Visualization with Insight3D®
Insight3D® provides a high performance, technically accurate 3D globe that you can use to visualize time-dynamic information and analysis results. The following topics introduce several core areas of Insight3D® and provide code examples. In addition to these topics, the HowTo application provides code examples in action.
Overlays are used to render and organize terrain and imagery on a globe. Overlays can be layered and turned on/off based on the camera's altitude or current animation time. Both JPEG 2000 (.jp2) and AGI's image format (.pdttx) are supported. For terrain, AGI's terrain format (.pdtt) is supported. In addition, overlays can use web imagery from Bing Maps for Enterprise and OpenStreetMap servers.
Overlays are efficiently drawn using an out-of-core rendering algorithm based on recent computer graphics research.
Primitives form the building blocks of a 3D scene. Insight3D® provides a wide array of primitives, from simple primitives to draw points and polylines to more advanced primitives for drawing entire models, ellipsoids, or polygons that conform to terrain. Primitives are optimized for both static and dynamic data, as primitives are commonly positioned and oriented based on computations that change over time. Primitives can be turned on/off based on the camera's altitude, distance to camera, pixel size, or current animation time. Composite primitives group primitives together to create hierarchies of primitives for efficient rendering, layering, and aggregation/deaggregation.
Primitives are organized in a bounding volume hierarchy and are efficiently culled using view frustum and horizon culling. For more information, see the Horizon Culling and Introducing Primitives blog posts.
Animation gives the illusion of movement by updating and re-rendering data over time, such as the position and attitude of an aircraft. Animation is accomplished directly through the scene manager or indirectly through one of the animation classes that communicate with the scene manager.
Screen Overlays are used to render objects in 2D screen-space on top of a 3D scene. For example, screen overlays can be used to display your company's logo, create a translucent heads-up display (HUD), or display a video feed from an Unmanned Aerial Vehicle (UAV). Screen overlays support pixel and fractional units, translation, scale, and rotation transformations, and a user defined z-order.
Display conditions are available on all primitives, globe overlays, and screen overlays, used to limit when an object is displayed. This can be based on the distance from the camera to a object, such as a primitive or globe overlay, the distance from the camera to a position, the camera's altitude, the current time, or other conditions. These fine grain conditions can be combined using Boolean logic with a composite, that is, a condition of conditions.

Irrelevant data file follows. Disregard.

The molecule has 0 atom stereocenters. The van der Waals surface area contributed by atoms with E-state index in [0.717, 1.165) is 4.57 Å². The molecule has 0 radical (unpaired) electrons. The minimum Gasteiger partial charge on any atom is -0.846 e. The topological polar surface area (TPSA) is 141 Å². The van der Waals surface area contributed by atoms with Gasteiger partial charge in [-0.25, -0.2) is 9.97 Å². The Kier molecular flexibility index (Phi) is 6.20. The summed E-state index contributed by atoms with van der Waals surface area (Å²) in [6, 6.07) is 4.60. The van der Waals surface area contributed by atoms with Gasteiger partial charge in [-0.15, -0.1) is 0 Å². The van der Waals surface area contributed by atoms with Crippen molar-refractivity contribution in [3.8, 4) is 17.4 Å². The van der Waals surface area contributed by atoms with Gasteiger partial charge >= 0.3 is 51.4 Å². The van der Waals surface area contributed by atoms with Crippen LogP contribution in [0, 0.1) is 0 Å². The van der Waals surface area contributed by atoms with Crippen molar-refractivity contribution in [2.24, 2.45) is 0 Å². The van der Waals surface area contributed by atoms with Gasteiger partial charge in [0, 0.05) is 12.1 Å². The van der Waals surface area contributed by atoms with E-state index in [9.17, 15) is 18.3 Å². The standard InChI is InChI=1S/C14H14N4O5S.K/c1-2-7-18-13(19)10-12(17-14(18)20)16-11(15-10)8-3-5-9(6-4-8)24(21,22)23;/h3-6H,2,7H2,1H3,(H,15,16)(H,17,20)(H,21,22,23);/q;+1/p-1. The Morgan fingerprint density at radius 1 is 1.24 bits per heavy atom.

Picking makes 3D applications interactive; allowing users to select and interact with objects in the 3D scene. This overview covers three common uses of picking in Insight3D applications: normal, roll-over, and drill picking. Normal picking is commonly used to zoom to a primitive or bring up a context menu. Roll-over picking is used to select objects or display the cursor's cartographic position over a globe as the mouse moves across the window. Drill picking is used when the same location is clicked or double clicked so the object under the top object can be acted upon.
The picking implementation is based on a new algorithm that AGI developed, which is described in the Picking Using the Depth Buffer blog post.
Insight3D automatically provides rotating and zooming in a 3D scene using the mouse. The Insight3D camera object provides full control over the camera's position and orientation. When the camera is initialized with Point or Vector objects, the camera automatically moves when the point or vector changes. The camera also provides higher level methods, such as the ability to view an entire central body or zoom to a rectangular extent on the globe. The camera is used to set view parameters like the field of view, near plane distance, and far plane distance. The camera provides functionality for taking snapshots of the 3D window as well as recording videos.
Insight3D provides a flexible Raster framework and raster processing through RasterFilters. The following raster image formats can be read by the raster class: BMP, ECW, IMG, JP2, NTF, NITF, PNG, SID, TIF, TIFF, JPG, JPEG, PPM, PGM, CLDS, and TGA. A raster can be loaded from a file, HTTP, HTTPS, or FTP source, and can also be loaded from memory, or constructed from a BufferedImage. The RasterFilter base class allows a user to perform many image processing tasks. The RasterStream class allows implementers to stream new data to a Raster over time, allowing for streaming of video (provided with the VideoStream class) and the ability to stream dynamic raster data into textures, including those on COLLADA models.
Insight3D supports loading and rendering of .kml and .kmz documents in a 3D scene.
Performance is important. This overview describes how to maximize frame rate and the fastest techniques for getting data into Insight3D.
The Platform Graphics library provides a mechanism to connect definitional objects and analysis results to graphical properties, without the need to synchronize the display yourself.